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Witnesses: Traffic dispute preceded Beirut clashes
In Beirut, several hundred turned out to mourn Ahmad Jamal Omeirat, the al-Ahbash follower. Friends at the funeral said he was just 17 years old. Mr. al-Fakhani, the movement’s spokesman, said Omeirat was a student who was killed by a gunshot to the chest.
Lebanese President Michel Suleiman condemned the fighting and urged authorities to arrest those who were behind the shooting. The emir of Qatar, who brokered the Doha Agreement, which put an end to the May 2008 fighting, called Mr. Suleiman on Tuesday night to offer any assistance, the president’s office said.
Lebanon’s government is an uneasy coalition of a Western-backed bloc and Hezbollah, which in just a few years has gained so much political power it now has a virtual veto over government decisions.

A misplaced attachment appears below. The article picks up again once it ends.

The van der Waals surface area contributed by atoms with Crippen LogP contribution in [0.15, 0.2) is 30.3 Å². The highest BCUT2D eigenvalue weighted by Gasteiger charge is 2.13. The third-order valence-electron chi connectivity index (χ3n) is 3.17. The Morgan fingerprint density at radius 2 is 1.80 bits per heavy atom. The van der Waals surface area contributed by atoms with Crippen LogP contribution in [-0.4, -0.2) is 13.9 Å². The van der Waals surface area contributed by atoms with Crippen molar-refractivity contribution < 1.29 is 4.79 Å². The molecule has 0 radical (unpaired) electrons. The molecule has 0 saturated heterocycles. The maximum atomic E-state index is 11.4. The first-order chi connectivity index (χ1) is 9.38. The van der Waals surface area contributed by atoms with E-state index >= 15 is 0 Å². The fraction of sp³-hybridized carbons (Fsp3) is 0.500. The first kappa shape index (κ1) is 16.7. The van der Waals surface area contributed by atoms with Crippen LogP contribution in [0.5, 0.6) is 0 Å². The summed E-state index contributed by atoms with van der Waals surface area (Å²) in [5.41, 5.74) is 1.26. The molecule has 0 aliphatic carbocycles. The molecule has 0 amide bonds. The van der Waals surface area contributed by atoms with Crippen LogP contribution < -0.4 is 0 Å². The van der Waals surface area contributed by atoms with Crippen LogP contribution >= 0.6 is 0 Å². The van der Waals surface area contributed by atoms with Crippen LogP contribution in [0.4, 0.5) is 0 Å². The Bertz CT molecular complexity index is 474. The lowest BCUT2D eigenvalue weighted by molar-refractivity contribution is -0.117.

Al-Ahbash, or the Association of Islamic Charitable Projects, is a deeply conservative Muslim group and a rival to many other Sunni groups in the country, including the prime minister’s Future movement.
The group’s name rose to prominence in the wake of the Hariri assassination. Two senior officials from the group were detained for about four years on suspicion of involvement in the killing but later were released.
Like Hezbollah, al-Ahbash is pro-Syrian. They have feuded in the past over theological differences but were political allies whose candidates ran on the same lists during the 2009 parliamentary elections.
By Tom Fitton
New photos confirm the attack's coordination and its cover-up
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